The main thing was that he had been by the Rebbe. It was as if his soul had been refueled with all the spiritual energy it needed to continue on, to get through the next year. While they were trying to get him to say something, he began to sing a sad niggun, a niggun that tells of the trip and the arrival, the joy and the pain, the bitterness and the yearning – a niggun that speaks of the connection between a Rebbe and a chassid. There are six words in the niggun, six words that are the first words of the three deep and profound ma’amarim that the Rebbe had said during the High Holy Days: “Tiku bachodesh”, “Bachodesh hashvi’i”, and “Shuva Yisrael.” He did not understand the content of the ma’amarim, but he definitely grasped their essence, and he expressed it in the niggun of “Tiku bachodesh, Bachodes Hashvi’i, Shuva Yisrael.”

There is no consolation in the niggun, but there is a feeling of connection – and that has worth too.

For those of you who would like to experience the niggun, here it is, in the pure voice of my son Natan. click here


Shabbat Shalom,

Rabbi Zalmen Wishedski


 Before last Pesach I was very troubled by the fact that we wouldn’t be able to make a Pesach Seder for our community like we do every year. The Pesach Seder is a special evening. My family and I devote much thought every year to making sure that whoever sits with us at the Seder will feel comfortable, benefit from everything that a Leil Seder can give, and yes, that the special Pesach food will taste good! I always knew, more or less, who was coming, and when they would come (Friends, I even know who comes late and how late). I know who likes to sit next to whom. I know our beloved community, and here we are, with no Pesach Seder in the Chabad House. What will be? How will people celebrate the holiday by themselves? I was worried.

But it seems that reality triumphs and most people simply “celebrated independence” and ran their own Pesach Seder. People joined a Zoom of a model Seder, learned through YouTube or the Internet site of Chabad how and what, and made a kosher, pleasant and happy Seder. I’m sure the food tasted good, too.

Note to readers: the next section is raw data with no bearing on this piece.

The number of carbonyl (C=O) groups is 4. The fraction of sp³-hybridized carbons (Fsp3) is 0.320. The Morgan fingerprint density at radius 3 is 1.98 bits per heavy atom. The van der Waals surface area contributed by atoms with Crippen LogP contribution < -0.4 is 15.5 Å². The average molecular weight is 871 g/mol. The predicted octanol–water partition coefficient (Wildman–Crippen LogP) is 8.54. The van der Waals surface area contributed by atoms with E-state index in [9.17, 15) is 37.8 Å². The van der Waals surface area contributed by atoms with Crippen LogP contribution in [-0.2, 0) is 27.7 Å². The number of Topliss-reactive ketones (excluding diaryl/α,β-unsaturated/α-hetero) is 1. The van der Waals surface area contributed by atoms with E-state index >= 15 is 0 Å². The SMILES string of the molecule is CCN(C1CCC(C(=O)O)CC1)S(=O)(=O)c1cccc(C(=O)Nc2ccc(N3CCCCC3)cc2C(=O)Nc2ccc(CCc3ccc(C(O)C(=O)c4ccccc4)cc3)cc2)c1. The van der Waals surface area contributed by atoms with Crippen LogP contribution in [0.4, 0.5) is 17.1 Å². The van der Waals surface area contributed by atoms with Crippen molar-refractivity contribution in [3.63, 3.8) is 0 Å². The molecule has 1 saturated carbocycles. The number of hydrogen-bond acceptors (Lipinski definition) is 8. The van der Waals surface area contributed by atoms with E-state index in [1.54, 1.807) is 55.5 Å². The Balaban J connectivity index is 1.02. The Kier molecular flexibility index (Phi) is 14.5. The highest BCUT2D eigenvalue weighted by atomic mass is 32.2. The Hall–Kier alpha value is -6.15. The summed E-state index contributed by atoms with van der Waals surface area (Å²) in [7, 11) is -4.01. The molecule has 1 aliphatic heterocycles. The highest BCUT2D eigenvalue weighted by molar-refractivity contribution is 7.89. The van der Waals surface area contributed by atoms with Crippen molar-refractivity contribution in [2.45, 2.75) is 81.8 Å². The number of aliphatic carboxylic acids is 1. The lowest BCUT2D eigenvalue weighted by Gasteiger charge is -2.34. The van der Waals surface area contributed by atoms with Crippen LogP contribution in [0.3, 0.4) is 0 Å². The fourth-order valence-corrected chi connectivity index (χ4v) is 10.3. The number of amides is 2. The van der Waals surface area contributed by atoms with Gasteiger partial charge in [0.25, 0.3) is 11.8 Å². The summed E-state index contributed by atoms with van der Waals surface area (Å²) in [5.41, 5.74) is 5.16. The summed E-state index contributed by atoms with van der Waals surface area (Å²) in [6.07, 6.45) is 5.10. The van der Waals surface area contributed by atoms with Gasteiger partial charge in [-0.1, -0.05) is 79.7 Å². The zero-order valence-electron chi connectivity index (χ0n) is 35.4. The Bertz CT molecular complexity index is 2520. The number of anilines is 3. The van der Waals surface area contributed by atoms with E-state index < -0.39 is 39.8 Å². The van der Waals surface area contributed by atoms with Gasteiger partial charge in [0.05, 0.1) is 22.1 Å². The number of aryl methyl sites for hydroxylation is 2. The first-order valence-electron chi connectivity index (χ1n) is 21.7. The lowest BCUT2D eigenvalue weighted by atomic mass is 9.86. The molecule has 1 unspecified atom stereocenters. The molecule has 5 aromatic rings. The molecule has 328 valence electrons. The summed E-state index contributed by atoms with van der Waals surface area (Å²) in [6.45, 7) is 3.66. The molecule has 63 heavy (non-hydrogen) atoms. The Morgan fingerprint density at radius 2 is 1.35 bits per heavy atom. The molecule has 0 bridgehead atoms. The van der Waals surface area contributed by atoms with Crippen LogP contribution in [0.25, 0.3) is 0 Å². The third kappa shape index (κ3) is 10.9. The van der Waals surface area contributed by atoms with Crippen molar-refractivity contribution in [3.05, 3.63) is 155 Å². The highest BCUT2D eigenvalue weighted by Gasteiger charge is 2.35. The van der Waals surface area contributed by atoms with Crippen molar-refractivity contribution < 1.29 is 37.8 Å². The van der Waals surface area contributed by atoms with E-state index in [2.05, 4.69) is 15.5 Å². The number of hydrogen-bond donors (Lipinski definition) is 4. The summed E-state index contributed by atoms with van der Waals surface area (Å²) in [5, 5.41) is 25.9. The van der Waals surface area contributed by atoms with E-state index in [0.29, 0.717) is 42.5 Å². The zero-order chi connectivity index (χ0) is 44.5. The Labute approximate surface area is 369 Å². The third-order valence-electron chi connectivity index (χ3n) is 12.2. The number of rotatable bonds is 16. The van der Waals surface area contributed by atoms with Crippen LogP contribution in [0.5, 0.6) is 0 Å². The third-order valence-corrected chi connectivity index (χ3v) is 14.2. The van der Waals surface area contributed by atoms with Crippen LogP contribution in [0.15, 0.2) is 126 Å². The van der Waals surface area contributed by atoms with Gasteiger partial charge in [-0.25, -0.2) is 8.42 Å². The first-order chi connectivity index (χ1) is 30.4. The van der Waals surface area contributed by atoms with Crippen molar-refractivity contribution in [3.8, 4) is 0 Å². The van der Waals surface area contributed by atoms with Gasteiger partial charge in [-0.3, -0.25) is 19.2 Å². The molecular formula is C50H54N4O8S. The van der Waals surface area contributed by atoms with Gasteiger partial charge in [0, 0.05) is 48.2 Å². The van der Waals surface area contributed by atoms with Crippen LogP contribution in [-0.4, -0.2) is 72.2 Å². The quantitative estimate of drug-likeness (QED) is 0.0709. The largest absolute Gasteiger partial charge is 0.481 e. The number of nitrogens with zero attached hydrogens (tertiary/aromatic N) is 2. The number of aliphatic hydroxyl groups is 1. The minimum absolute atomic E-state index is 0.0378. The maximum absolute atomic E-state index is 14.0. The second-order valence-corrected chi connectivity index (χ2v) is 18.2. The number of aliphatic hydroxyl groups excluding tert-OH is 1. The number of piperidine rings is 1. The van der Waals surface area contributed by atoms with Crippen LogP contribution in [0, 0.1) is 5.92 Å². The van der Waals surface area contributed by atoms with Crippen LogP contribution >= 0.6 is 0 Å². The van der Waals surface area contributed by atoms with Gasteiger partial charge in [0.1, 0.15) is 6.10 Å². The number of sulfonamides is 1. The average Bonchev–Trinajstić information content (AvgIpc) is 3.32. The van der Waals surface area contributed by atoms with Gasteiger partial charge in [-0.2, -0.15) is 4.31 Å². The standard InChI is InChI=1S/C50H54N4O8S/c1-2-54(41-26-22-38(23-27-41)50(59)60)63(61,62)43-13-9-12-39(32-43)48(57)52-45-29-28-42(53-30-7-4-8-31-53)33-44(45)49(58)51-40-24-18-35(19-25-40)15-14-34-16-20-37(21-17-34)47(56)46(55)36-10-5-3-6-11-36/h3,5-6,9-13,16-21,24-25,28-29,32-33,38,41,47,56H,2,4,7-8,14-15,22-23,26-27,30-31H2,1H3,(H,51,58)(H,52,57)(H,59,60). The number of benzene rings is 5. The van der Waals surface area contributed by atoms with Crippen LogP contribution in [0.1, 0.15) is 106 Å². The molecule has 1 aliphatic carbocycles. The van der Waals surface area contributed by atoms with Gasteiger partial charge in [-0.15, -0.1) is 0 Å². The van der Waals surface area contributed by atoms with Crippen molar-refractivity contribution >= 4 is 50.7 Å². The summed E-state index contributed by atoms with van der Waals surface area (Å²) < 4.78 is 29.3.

I was embarrassed that apparently I didn’t have enough confidence in people that they will know to run their Jewish life by themselves, but the Corona proved differently. The Corona forced all of us to take upon ourselves the responsibility, and I learned to give the members of the community more credit.

Now that Rosh Hashana is approaching, I am much calmer. The meal of Rosh Hashana night is the meal that is most attended in the Chabad House in Basel – every chair is taken. I know how important this evening is to all of us, but this year we will not be able to have that joint meal in order not to endanger anybody. The prayers will be arranged so that people will sit in keeping with the Corona regulations, but the meal – not.

At the end of this week’s parasha, the parasha of Ki Tavo, Moshe Rabbeinu grants the entire nation independence. Moshe describes concisely how until now Hashem did everything for them: took them out of Egypt and fought their wars for them, and he even goes into detail about how Hashem took care of them in the desert, clothes and shoes included: “I walked you for forty years in the desert, your garments didn’t wear out, and your shoes did not wear out”. And, finally, like a mother sending a child away from home, he asks the People to be responsible and take care of themselves: “You shall observe the words of this covenant, so that you will succeed in all that you do.”

It seems that Hashem is asking something similar to this during these Corona times: Use all the knowledge and experience you’ve gained over the years, and do it yourselves.

In any case, it is much easier to purchase honey, an apple, a pomegranate, a date and even a fish-head than to kasher the house for Pesach. So if we managed on Seder night, I am sure that we will manage on Rosh Hashana as well.


Shabbat Shalom,


Rabbi Zalmen Wishedski